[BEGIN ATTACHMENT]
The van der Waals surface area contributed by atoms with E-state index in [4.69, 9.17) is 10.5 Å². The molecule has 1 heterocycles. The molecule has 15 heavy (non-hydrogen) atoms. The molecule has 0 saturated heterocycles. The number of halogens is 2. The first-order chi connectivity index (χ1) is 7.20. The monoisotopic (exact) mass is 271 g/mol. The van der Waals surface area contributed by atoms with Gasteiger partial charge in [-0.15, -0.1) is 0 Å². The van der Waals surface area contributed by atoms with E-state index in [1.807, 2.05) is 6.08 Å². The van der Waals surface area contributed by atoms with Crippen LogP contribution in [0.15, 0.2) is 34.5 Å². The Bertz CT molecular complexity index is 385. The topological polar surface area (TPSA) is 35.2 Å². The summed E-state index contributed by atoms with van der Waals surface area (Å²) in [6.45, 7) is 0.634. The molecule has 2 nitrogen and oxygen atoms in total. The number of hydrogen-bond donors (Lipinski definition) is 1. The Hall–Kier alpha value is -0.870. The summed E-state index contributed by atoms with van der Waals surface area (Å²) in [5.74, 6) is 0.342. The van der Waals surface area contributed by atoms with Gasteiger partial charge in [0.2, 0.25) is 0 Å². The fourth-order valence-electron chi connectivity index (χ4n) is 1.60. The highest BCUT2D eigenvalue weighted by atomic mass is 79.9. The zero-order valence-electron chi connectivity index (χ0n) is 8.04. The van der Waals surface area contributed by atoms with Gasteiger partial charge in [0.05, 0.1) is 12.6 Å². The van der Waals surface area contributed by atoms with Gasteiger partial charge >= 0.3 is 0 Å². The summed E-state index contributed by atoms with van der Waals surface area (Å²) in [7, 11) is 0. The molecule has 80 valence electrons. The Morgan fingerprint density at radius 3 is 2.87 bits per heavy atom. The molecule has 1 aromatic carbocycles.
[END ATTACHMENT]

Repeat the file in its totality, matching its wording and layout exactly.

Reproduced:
The van der Waals surface area contributed by atoms with E-state index in [4.69, 9.17) is 10.5 Å². The molecule has 1 heterocycles. The molecule has 15 heavy (non-hydrogen) atoms. The molecule has 0 saturated heterocycles. The number of halogens is 2. The first-order chi connectivity index (χ1) is 7.20. The monoisotopic (exact) mass is 271 g/mol. The van der Waals surface area contributed by atoms with Gasteiger partial charge in [-0.15, -0.1) is 0 Å². The van der Waals surface area contributed by atoms with E-state index in [1.807, 2.05) is 6.08 Å². The van der Waals surface area contributed by atoms with Crippen LogP contribution in [0.15, 0.2) is 34.5 Å². The Bertz CT molecular complexity index is 385. The topological polar surface area (TPSA) is 35.2 Å². The summed E-state index contributed by atoms with van der Waals surface area (Å²) in [6.45, 7) is 0.634. The molecule has 2 nitrogen and oxygen atoms in total. The number of hydrogen-bond donors (Lipinski definition) is 1. The Hall–Kier alpha value is -0.870. The summed E-state index contributed by atoms with van der Waals surface area (Å²) in [5.74, 6) is 0.342. The van der Waals surface area contributed by atoms with Gasteiger partial charge in [0.2, 0.25) is 0 Å². The fourth-order valence-electron chi connectivity index (χ4n) is 1.60. The highest BCUT2D eigenvalue weighted by atomic mass is 79.9. The zero-order valence-electron chi connectivity index (χ0n) is 8.04. The van der Waals surface area contributed by atoms with Gasteiger partial charge in [0.05, 0.1) is 12.6 Å². The van der Waals surface area contributed by atoms with Gasteiger partial charge >= 0.3 is 0 Å². The summed E-state index contributed by atoms with van der Waals surface area (Å²) in [7, 11) is 0. The molecule has 80 valence electrons. The Morgan fingerprint density at radius 3 is 2.87 bits per heavy atom. The molecule has 1 aromatic carbocycles.